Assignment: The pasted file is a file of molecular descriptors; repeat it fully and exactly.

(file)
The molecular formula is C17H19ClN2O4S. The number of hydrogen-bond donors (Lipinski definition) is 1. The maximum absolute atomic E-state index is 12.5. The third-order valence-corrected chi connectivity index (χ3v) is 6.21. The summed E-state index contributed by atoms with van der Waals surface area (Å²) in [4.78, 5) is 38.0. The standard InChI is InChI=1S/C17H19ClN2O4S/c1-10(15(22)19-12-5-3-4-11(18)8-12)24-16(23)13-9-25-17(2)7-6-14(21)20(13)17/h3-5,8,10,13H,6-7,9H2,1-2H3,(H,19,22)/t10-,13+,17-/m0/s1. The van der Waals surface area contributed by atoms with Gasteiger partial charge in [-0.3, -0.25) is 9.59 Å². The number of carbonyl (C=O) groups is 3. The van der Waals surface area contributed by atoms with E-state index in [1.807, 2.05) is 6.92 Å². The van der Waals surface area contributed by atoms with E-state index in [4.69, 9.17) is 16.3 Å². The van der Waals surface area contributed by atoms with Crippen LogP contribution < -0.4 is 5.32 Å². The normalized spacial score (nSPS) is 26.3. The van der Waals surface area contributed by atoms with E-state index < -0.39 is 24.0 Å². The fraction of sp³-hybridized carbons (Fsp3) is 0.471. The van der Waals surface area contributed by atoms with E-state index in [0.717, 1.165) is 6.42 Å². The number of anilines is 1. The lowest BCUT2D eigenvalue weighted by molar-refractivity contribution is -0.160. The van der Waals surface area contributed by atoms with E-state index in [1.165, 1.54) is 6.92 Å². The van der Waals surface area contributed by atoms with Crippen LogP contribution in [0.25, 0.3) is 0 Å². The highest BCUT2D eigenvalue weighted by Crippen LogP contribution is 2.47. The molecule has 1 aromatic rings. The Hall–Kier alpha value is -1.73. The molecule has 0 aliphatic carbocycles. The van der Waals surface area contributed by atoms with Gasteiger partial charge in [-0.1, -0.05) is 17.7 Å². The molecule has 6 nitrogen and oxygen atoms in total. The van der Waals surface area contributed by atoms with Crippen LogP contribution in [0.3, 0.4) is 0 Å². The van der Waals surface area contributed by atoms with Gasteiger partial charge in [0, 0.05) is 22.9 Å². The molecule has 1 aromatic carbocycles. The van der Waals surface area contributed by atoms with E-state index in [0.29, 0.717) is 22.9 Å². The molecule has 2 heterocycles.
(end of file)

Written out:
The molecular formula is C17H19ClN2O4S. The number of hydrogen-bond donors (Lipinski definition) is 1. The maximum absolute atomic E-state index is 12.5. The third-order valence-corrected chi connectivity index (χ3v) is 6.21. The summed E-state index contributed by atoms with van der Waals surface area (Å²) in [4.78, 5) is 38.0. The standard InChI is InChI=1S/C17H19ClN2O4S/c1-10(15(22)19-12-5-3-4-11(18)8-12)24-16(23)13-9-25-17(2)7-6-14(21)20(13)17/h3-5,8,10,13H,6-7,9H2,1-2H3,(H,19,22)/t10-,13+,17-/m0/s1. The van der Waals surface area contributed by atoms with Gasteiger partial charge in [-0.3, -0.25) is 9.59 Å². The number of carbonyl (C=O) groups is 3. The van der Waals surface area contributed by atoms with E-state index in [1.807, 2.05) is 6.92 Å². The van der Waals surface area contributed by atoms with E-state index in [4.69, 9.17) is 16.3 Å². The van der Waals surface area contributed by atoms with Crippen LogP contribution < -0.4 is 5.32 Å². The normalized spacial score (nSPS) is 26.3. The van der Waals surface area contributed by atoms with E-state index < -0.39 is 24.0 Å². The fraction of sp³-hybridized carbons (Fsp3) is 0.471. The van der Waals surface area contributed by atoms with E-state index in [0.717, 1.165) is 6.42 Å². The number of anilines is 1. The lowest BCUT2D eigenvalue weighted by molar-refractivity contribution is -0.160. The van der Waals surface area contributed by atoms with E-state index in [1.165, 1.54) is 6.92 Å². The van der Waals surface area contributed by atoms with Crippen LogP contribution in [0.25, 0.3) is 0 Å². The highest BCUT2D eigenvalue weighted by Crippen LogP contribution is 2.47. The molecule has 1 aromatic rings. The Hall–Kier alpha value is -1.73. The molecule has 0 aliphatic carbocycles. The van der Waals surface area contributed by atoms with Gasteiger partial charge in [-0.1, -0.05) is 17.7 Å². The molecule has 6 nitrogen and oxygen atoms in total. The van der Waals surface area contributed by atoms with Crippen LogP contribution in [0.3, 0.4) is 0 Å². The van der Waals surface area contributed by atoms with Gasteiger partial charge in [0, 0.05) is 22.9 Å². The molecule has 1 aromatic carbocycles. The van der Waals surface area contributed by atoms with E-state index in [0.29, 0.717) is 22.9 Å². The molecule has 2 heterocycles.